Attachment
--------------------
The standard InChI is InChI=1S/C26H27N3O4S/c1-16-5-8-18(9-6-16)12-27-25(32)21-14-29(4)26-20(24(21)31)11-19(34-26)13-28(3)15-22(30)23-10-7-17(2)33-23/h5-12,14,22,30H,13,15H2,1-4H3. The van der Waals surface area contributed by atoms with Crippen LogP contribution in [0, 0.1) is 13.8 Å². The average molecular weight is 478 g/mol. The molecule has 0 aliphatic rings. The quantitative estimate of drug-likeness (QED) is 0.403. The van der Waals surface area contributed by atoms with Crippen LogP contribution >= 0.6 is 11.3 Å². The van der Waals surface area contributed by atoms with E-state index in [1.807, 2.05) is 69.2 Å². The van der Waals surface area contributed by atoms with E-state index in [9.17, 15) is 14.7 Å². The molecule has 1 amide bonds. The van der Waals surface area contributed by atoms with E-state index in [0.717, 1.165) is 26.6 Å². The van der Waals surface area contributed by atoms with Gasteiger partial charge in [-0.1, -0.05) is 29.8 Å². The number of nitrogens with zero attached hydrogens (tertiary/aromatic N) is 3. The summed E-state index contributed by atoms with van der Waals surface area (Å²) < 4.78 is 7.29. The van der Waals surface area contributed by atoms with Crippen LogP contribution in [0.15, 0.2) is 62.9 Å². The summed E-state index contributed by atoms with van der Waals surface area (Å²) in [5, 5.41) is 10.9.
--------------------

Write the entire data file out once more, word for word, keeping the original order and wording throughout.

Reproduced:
The standard InChI is InChI=1S/C26H27N3O4S/c1-16-5-8-18(9-6-16)12-27-25(32)21-14-29(4)26-20(24(21)31)11-19(34-26)13-28(3)15-22(30)23-10-7-17(2)33-23/h5-12,14,22,30H,13,15H2,1-4H3. The van der Waals surface area contributed by atoms with Crippen LogP contribution in [0, 0.1) is 13.8 Å². The average molecular weight is 478 g/mol. The molecule has 0 aliphatic rings. The quantitative estimate of drug-likeness (QED) is 0.403. The van der Waals surface area contributed by atoms with Crippen LogP contribution >= 0.6 is 11.3 Å². The van der Waals surface area contributed by atoms with E-state index in [1.807, 2.05) is 69.2 Å². The van der Waals surface area contributed by atoms with E-state index in [9.17, 15) is 14.7 Å². The molecule has 1 amide bonds. The van der Waals surface area contributed by atoms with E-state index in [0.717, 1.165) is 26.6 Å². The van der Waals surface area contributed by atoms with Gasteiger partial charge in [-0.1, -0.05) is 29.8 Å². The number of nitrogens with zero attached hydrogens (tertiary/aromatic N) is 3. The summed E-state index contributed by atoms with van der Waals surface area (Å²) < 4.78 is 7.29. The van der Waals surface area contributed by atoms with Crippen LogP contribution in [0.15, 0.2) is 62.9 Å². The summed E-state index contributed by atoms with van der Waals surface area (Å²) in [5, 5.41) is 10.9.